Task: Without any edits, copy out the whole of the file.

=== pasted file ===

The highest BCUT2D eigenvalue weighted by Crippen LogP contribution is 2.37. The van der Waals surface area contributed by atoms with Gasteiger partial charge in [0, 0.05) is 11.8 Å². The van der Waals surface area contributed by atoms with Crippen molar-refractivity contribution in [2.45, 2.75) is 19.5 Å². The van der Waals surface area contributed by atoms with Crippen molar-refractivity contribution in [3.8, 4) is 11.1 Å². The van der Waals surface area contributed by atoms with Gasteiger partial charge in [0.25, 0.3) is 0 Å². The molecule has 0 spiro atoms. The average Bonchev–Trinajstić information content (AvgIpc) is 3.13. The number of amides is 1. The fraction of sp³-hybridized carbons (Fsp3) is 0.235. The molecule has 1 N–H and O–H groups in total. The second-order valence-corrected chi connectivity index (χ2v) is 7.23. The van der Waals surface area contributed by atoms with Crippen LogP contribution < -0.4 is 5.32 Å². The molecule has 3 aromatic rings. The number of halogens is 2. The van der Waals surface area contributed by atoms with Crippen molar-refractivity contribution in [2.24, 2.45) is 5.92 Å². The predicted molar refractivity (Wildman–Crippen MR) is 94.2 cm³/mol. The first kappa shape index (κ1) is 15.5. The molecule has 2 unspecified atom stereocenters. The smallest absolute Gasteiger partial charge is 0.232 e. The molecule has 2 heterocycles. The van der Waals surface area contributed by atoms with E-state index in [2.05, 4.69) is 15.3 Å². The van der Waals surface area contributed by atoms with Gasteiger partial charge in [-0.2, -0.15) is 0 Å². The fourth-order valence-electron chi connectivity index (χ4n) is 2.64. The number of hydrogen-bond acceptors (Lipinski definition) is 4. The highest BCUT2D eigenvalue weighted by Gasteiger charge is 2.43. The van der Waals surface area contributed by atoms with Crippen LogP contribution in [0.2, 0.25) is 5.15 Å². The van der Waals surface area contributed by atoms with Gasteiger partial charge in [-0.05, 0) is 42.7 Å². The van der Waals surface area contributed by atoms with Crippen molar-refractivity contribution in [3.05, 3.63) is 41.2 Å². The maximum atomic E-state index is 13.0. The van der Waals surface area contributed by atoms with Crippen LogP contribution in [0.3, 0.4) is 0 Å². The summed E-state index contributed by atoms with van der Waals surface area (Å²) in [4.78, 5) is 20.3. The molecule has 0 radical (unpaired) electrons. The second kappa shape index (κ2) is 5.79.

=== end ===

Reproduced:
The highest BCUT2D eigenvalue weighted by Crippen LogP contribution is 2.37. The van der Waals surface area contributed by atoms with Gasteiger partial charge in [0, 0.05) is 11.8 Å². The van der Waals surface area contributed by atoms with Crippen molar-refractivity contribution in [2.45, 2.75) is 19.5 Å². The van der Waals surface area contributed by atoms with Crippen molar-refractivity contribution in [3.8, 4) is 11.1 Å². The van der Waals surface area contributed by atoms with Gasteiger partial charge in [0.25, 0.3) is 0 Å². The molecule has 0 spiro atoms. The average Bonchev–Trinajstić information content (AvgIpc) is 3.13. The number of amides is 1. The fraction of sp³-hybridized carbons (Fsp3) is 0.235. The molecule has 1 N–H and O–H groups in total. The second-order valence-corrected chi connectivity index (χ2v) is 7.23. The van der Waals surface area contributed by atoms with Crippen LogP contribution < -0.4 is 5.32 Å². The molecule has 3 aromatic rings. The number of halogens is 2. The van der Waals surface area contributed by atoms with Crippen molar-refractivity contribution in [2.24, 2.45) is 5.92 Å². The predicted molar refractivity (Wildman–Crippen MR) is 94.2 cm³/mol. The first kappa shape index (κ1) is 15.5. The molecule has 2 unspecified atom stereocenters. The smallest absolute Gasteiger partial charge is 0.232 e. The molecule has 2 heterocycles. The van der Waals surface area contributed by atoms with E-state index in [2.05, 4.69) is 15.3 Å². The van der Waals surface area contributed by atoms with Gasteiger partial charge in [-0.2, -0.15) is 0 Å². The fourth-order valence-electron chi connectivity index (χ4n) is 2.64. The number of hydrogen-bond acceptors (Lipinski definition) is 4. The highest BCUT2D eigenvalue weighted by Gasteiger charge is 2.43. The van der Waals surface area contributed by atoms with Crippen LogP contribution in [0.2, 0.25) is 5.15 Å². The van der Waals surface area contributed by atoms with Gasteiger partial charge in [-0.05, 0) is 42.7 Å². The van der Waals surface area contributed by atoms with Crippen molar-refractivity contribution in [3.05, 3.63) is 41.2 Å². The maximum atomic E-state index is 13.0. The van der Waals surface area contributed by atoms with Crippen LogP contribution in [0.3, 0.4) is 0 Å². The summed E-state index contributed by atoms with van der Waals surface area (Å²) in [4.78, 5) is 20.3. The molecule has 0 radical (unpaired) electrons. The second kappa shape index (κ2) is 5.79.